Apart from the electronic side there is also the physical side to consider. I don’t know specifically about the Nuki, but I read a blog post somewhere last week (can’t seem to find it now) about a smart lock that could be opened in about 10 seconds with a small electric drill and a pin.
The problem there was that part of the release mechanism was actually on the outside of the door in a non-hardened metal casing. So all a burglar had to do was lift that mechanism and they would be in.
So my takeaway from that post was that aside from the cyber security a thorough review of design and build quality is essential for locks such as these.

One viewpoint to this - if the smart lock is not visible outside, burglar would not even know the door is equipped with such. If they don`t know whats on the otherside, becomes a bit harder to break in - unless one attaches Danalock or Nuki stickers outside :grinning:


Thanks for sharing valuable information about smart locks

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I cannot believe how incredibly stupid engineers have been regarding remote accessing a car. A child could have come up with the idea of simply repeating the lock signal.

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You know any examples of manufacturers who have been fully transparent about their (software)security record, audits and their hack prevention methods?

I always ask myself the question: what could happen if someone hacked this device.

They might have security flaws, they might have information leaks, they might have government backdoors. Who knows. Hacks are inevitable. Everything a human makes, he can destroy eventually.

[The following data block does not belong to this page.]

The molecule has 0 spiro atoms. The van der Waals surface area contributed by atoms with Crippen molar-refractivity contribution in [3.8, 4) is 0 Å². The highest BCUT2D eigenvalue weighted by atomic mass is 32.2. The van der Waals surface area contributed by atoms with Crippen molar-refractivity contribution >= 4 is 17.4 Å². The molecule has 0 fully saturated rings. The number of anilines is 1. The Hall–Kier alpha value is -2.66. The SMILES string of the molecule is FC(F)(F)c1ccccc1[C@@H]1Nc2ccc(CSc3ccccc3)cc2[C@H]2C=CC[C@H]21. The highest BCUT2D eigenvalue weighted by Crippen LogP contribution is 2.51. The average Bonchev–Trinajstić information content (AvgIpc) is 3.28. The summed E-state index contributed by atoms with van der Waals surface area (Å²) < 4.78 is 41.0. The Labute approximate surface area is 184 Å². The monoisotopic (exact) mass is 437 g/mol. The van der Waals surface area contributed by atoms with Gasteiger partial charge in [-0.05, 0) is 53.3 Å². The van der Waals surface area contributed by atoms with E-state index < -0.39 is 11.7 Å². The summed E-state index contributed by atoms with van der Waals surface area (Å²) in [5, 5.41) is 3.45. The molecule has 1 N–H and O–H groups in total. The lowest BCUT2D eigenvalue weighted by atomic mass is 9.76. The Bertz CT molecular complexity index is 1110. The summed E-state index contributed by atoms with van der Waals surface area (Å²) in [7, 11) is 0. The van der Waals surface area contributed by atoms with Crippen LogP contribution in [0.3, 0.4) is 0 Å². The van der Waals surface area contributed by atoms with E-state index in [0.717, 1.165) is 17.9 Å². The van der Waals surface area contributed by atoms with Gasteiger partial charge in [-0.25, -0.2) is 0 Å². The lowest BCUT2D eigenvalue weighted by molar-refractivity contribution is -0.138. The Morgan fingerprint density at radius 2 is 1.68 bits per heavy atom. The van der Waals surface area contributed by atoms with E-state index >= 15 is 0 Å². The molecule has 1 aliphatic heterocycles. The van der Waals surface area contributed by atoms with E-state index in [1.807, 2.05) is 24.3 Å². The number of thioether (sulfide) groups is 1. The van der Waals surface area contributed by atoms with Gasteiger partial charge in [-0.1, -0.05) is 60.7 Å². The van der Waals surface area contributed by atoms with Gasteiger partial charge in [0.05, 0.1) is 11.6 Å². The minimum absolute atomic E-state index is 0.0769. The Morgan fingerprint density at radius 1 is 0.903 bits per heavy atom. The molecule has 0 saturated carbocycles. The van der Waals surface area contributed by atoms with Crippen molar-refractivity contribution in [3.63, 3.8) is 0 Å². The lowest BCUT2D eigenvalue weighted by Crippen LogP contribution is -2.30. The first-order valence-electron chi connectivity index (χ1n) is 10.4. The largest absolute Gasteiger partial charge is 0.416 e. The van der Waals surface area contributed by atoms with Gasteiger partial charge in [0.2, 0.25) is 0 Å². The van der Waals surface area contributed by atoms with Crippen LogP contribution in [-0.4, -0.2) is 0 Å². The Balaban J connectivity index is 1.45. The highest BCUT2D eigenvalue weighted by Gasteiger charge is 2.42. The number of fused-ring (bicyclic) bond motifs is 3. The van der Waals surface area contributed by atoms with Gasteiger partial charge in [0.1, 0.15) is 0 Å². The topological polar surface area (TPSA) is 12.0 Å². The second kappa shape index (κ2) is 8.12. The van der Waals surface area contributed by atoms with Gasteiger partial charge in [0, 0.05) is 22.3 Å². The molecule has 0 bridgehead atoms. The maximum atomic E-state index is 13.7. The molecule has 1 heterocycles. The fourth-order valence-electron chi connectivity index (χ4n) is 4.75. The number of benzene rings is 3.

We’ve also seen major cover-ups from companies like NordVPN etc. Because that is natural tendency of these companies. Got hacked? Stay silent.

That is why I tend to not buy devices with high privacy risks, like (indoor, WIFI) camera’s. Because I cannot verify the integrity of the manufacturer. Same goes for locks. Same goes for WIFI devices which can form a backdoor into my network, laptops etc.

So no locks, no indoor camera’s for me. WIFI devices are strictly separated from the rest of the network. Trusting these manufacturers, who have a primary different interest than you, is very naive.


Did you switch off pairing mode for Nuki btw?

Yes I did switch off the BT pairing, exactly for the reasons mentioned in the article. Thx for sharing! And what a fun Homey webpage. Is it yours?

I was wondering the same and found this link with a video how to hack Nuki.

I understand that you can disable this mode but why Nuki has this gaping security hole enable by default if puzzling me.

Just a question: did you connect Homey to a smart speaker, and does that open the possibility to yell trough the letterbox: Hey Google/Alexa/Siri, open the front door?

With Nuki you can disable the possibility for Homey to really unlatch (open) the door. And that is the setting I’m using off course so that it is not possible via voice command to open it.